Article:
• Parents of children aged 7-9 years old as the main gatekeepers to their children’s food choices
All of the communication materials and content need to be in both Malay and English languages. It is important to solicit audience input and feedback to ensure the content is clear, relevant and useful. The format and content should be pretested with both girls and boys as well as parents. The materials, messages, and products should not reinforce negative gender stereotypes and should challenge negative gender norms related to nutrition. For example, fathers could be shown shopping for healthier foods. Ministry of Health Malaysia and UNICEF Brand Guidelines MUST be strictly followed. Ministry of Health Malaysia owns exclusive rights to all the materials and content developed. The materials and content must not be published in any other way without written permission from the Ministry of Health Malaysia.
The creative agency will develop and implement the communication and engagement products and activities that include:
• Inception Report (in English, Word and PPT): includes a detailed workplan with a timeline, fully methodology, a sample of the final report outline, and confirm the deliverables’ timing. The inception report will be presented to MoH and UNICEF to seek further feedbacks
• Campaign Concept and Creative Plan (in English, Word and PPT): develop over-arching concept for a holistic, creative and engaging campaign using various communication techniques and channels. Ideas will be presented through a presentation deck that includes key messages, key products/activities, proposed partners/influencers, target audience and proposed communication channels/ dissemination plan, and a detailed timeline for rollout of campaign activities.
• Creative Elements: based on the approved campaign proposal, develop specific elements of the campaign, for example: scripts and detailed storyboards, copywriting and design of visual and video assets, ideas for short films in line with core creative concept, design of print advertisements, copywriting and design of social media content, copywriting and design of microsite or Facebook application, etc.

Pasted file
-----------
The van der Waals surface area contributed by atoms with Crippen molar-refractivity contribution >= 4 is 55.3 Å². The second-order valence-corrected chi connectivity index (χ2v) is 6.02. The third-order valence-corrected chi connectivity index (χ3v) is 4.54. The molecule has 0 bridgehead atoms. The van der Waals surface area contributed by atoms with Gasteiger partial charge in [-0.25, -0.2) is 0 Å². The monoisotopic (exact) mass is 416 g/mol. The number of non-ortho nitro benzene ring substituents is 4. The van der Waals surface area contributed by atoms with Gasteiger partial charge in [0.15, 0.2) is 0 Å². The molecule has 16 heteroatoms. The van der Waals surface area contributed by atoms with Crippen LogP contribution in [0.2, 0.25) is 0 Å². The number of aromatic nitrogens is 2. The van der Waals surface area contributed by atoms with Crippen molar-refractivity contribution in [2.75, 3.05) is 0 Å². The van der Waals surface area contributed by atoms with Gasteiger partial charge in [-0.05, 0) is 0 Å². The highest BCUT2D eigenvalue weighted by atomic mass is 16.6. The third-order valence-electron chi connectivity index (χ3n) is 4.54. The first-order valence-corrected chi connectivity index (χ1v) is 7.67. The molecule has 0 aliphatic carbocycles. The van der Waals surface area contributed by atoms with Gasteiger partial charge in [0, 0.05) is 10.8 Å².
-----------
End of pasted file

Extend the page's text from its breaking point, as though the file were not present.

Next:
• Campaign communications plan: ensure the timely rollout of campaign activities, including posting and publication, broadcasting and streaming, and dissemination through agreed communication channels.
• Production of Campaign Assets: based on approved creative elements, manage the production of campaign assets, including performing all aspects of video, radio, digital production, including creative direction, production, post-production/editing, casting, location negotiations and adaptation to different languages.
• Interim Progress Report: the report should reflect the campaign implementation and monitoring. Monitor and track reach and engagement of campaign activities according to agreed KPIs and ensure data is disaggregated by gender, ethnicity, age, location and abilities where possible.
• Final Report (in English, word format): the report should be in the format agreed to the extent practical within the agreed-on methodology and resources. MoH and UNICEF will review the report and provide comments to the consultants within the agreed period. The creative agency should address any feedback received. After the report is finalised, the creative agency must prepare a PowerPoint presentation presenting the final report.
6th February 2022 @ 5pm
P.O. Box 12544
Telephone +603 20959154
Facsimile +603 20930582